The Marxist narco-terrorrist guerrilla get seats in Congress, and much everything else it wanted:
The accord calls for the state to work with the FARC to mitigate drug trafficking in areas where the guerrillas had influence; permits the rebel group to transform into a political party; establishes a system to investigate war crimes by both rebels and military personnel; and lays out how to compensate victims.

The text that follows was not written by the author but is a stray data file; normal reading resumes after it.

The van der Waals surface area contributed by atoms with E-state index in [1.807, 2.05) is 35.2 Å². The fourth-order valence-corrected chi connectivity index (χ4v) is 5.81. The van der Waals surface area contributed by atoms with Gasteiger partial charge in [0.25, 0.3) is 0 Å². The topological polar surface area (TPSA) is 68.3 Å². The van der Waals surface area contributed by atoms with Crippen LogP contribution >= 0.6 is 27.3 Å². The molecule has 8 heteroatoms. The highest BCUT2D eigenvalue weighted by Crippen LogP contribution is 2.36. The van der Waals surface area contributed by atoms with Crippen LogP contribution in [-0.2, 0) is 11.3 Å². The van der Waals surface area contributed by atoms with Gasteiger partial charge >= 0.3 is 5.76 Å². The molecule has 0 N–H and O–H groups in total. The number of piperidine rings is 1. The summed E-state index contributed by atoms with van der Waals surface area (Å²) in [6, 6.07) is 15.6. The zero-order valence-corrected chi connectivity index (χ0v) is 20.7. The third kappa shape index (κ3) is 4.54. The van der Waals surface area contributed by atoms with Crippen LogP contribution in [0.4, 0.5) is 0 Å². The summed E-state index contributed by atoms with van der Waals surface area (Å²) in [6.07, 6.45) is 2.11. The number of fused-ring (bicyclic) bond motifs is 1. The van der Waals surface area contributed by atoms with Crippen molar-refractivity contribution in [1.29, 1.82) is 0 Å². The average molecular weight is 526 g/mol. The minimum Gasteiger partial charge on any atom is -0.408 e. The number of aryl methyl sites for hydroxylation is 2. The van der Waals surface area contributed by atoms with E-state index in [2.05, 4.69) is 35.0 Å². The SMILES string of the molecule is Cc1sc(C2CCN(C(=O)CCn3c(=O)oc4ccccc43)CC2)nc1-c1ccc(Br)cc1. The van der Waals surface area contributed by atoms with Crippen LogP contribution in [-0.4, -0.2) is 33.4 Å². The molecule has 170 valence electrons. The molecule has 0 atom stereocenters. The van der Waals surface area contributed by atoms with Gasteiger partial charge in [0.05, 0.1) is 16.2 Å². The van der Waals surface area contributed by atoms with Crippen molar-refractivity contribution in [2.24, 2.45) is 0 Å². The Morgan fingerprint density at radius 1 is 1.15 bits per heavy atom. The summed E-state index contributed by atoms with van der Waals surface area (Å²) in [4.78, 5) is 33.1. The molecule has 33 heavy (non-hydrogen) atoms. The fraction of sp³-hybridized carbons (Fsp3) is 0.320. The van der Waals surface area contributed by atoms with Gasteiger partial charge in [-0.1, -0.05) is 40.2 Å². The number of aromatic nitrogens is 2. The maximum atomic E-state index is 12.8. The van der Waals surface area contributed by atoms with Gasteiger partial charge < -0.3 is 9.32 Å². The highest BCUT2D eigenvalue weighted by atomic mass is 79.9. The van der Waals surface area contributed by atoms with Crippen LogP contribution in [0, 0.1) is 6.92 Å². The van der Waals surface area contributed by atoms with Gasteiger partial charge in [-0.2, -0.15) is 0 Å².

Under the deal, three former rebels would serve in the lower house of congress and three in the senate in a nonvoting capacity, permitting the ex-combatants to have a say in the implementation of the accords, said Sen. Manuel Enriquez Rosero, a Liberty Party politician who supports the process. In the 2018 congressional elections, the FARC would be guaranteed at least five seats in the house and five in the senate, said Sen. Antonio Navarro Wolff, himself a former rebel. The mechanism to permit former rebels to have that many seats will necessitate a constitutional reform that was agreed upon in Havana.
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